by Kurt Vonnegut, Jr.
“We are what we pretend to be, so we must be careful about what we pretend to be.”
Mother Night is a dark comedy written by Kurt Vonnegut, Jr. and published by Fawcett Publications in February of 1962. The novel precedes what is perhaps Vonnegut’s most well-known work, Slaughterhouse Five, by about 7 years and shares some similarities of theme and tone with that work. The book is both darkly amusing and painfully relevant, with a wealth of morals that are as true today as they were over fifty years ago. As Vonnegut warns us at the outset, we are what we pretend to be, so we must be wary of what we pretend to be.
My full written and video review of this novel can be found below.
Plot & Themes: 9/10
“And yet another moral occurs to me now: Make love when you can. It’s good for you.”
The main plot line follows the final confessions of a man named Howard W. Campbell Jr., an American that spent his entire life growing up in Germany and who was enjoying mild fame as a playwright/writer when the second world war broke out. He is then approached and enlisted by an American agent to serve as a spy for the allies through posing as the voice of Nazi radio propaganda. Campbell does his job only too well but finds out when the war is over that only three people knew he was serving as a spy, none of whom are willing to step forth and claim him. Thus, he is thrust into a world of people who believe that he truly meant every hateful word he ever said. The confessions that he writes, with Vonnegut serving as his editor of sorts, are from an Israeli prison as he awaits execution. The plot itself, however, serves as a vehicle to examine the many morals Campbell comes to understand as he bumbles through a world deadest on believing he truly was not only the great voice of Nazi propaganda, but that he believed anything of what he said. Beyond the main moral of ‘be careful of who you pretend to be’, there are also examinations of how one comes to such radical beliefs and the altered machinations of the mind that make such hatred possible, as well as the justifications of hate without reservation. While ultimately the plot is satirical in almost every turn, the moral examinations that accompany these moments are what make the book so incredibly compelling.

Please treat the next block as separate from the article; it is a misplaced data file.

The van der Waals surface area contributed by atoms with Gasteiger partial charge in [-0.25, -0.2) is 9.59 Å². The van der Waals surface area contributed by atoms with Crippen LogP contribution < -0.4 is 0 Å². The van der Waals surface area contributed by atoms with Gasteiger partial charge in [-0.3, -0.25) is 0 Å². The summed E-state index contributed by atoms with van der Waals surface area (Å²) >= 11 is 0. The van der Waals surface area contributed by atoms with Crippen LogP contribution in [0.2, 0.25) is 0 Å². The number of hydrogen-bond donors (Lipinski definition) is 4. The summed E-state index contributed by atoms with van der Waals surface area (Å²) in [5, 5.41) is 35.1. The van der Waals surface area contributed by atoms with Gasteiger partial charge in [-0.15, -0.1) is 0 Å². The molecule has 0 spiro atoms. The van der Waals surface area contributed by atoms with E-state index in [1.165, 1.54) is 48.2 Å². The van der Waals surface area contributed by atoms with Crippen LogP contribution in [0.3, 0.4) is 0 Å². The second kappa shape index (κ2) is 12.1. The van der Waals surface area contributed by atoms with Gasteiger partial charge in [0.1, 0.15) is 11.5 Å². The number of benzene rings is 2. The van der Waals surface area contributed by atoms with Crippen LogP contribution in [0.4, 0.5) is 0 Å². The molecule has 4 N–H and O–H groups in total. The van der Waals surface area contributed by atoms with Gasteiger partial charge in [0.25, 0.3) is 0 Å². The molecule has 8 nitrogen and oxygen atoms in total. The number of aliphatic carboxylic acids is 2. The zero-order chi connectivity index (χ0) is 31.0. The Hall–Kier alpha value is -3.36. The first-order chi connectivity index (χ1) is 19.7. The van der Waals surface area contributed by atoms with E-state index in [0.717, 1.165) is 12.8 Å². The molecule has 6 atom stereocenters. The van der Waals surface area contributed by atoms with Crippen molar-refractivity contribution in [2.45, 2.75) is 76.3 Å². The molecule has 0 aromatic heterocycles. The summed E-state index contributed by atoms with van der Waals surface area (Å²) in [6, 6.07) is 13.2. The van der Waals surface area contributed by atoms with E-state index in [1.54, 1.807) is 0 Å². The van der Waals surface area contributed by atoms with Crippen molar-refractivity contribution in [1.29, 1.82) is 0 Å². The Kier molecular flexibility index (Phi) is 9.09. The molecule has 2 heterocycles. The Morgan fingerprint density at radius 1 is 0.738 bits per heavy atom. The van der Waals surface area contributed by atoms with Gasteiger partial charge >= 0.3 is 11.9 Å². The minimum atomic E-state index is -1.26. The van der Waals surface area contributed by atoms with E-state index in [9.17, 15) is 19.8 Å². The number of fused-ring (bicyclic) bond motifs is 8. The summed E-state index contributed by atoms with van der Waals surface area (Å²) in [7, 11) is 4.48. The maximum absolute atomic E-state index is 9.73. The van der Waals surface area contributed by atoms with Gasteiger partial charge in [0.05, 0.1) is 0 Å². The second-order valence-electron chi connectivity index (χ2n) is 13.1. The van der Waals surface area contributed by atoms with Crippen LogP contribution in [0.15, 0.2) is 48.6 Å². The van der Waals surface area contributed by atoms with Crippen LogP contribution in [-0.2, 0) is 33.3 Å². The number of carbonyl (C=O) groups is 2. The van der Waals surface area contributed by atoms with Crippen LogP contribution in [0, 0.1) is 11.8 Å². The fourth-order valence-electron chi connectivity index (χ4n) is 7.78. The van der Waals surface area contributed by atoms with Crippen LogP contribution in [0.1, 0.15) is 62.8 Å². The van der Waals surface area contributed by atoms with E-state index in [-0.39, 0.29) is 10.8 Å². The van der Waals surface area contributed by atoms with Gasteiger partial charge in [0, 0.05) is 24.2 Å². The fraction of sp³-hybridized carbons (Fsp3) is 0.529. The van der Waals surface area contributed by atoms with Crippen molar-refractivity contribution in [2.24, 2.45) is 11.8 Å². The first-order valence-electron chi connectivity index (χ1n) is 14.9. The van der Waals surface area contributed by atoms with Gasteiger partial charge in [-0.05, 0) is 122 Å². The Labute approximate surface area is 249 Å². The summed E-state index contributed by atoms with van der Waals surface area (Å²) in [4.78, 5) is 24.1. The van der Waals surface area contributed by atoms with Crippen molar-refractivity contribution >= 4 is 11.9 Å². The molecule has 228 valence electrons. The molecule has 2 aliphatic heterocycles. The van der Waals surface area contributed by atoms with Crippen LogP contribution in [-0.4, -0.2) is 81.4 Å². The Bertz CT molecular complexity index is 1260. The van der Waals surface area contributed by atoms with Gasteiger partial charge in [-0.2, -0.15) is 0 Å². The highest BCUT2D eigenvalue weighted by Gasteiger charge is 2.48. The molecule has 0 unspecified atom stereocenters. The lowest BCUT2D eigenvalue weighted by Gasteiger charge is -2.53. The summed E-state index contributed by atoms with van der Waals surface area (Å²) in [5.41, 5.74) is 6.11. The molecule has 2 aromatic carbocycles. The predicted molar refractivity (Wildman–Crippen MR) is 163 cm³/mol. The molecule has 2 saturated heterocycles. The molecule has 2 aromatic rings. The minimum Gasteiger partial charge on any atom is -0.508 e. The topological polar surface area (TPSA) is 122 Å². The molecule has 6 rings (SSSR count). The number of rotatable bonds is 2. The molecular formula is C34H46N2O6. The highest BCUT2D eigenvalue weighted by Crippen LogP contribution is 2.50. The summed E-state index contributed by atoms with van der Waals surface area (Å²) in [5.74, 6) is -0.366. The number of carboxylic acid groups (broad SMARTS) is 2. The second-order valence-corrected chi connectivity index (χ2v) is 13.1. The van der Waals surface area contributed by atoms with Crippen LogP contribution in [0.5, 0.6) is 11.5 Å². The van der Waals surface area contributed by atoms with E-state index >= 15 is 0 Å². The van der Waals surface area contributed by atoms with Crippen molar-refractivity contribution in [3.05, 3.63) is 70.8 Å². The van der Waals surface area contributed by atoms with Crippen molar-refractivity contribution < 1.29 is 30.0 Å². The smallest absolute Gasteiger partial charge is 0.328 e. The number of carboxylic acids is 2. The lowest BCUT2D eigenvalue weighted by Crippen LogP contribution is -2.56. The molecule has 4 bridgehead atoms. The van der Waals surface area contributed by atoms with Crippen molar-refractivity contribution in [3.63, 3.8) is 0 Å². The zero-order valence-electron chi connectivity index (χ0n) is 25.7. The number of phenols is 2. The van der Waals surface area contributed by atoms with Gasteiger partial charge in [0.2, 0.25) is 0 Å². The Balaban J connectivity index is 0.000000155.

“Say what you will about the sweet miracle of unquestioning faith, I consider a capacity for it terrifying and absolutely vile.”
The characters in this work, beyond a set few, could better be labeled caricatures with comically extreme personality features that set the satirical tone of the novel. Beyond Campbell himself, almost everyone has some extreme idiosyncrasy that aids in turning their narrative into a moral at some point. The characters are wildly entertaining, and their descriptions will have many readers snickering even as they converse about things that would normally turn the stomach. Furthermore, Vonnegut rendering many of the characters harmless through his satirical depictions also enables the reader to enjoy reading about characters that they would normally despise while also fully engaging in and appreciating the moral that ultimately accompanies their story. While readers will never adore the motley crew in Mother Night the way they might for something like Harry Potter, they will enjoy learning from then and have a few good laughs at their expense.
Pacing & Narrative Style: 8/10
“You hate America, don’t you?’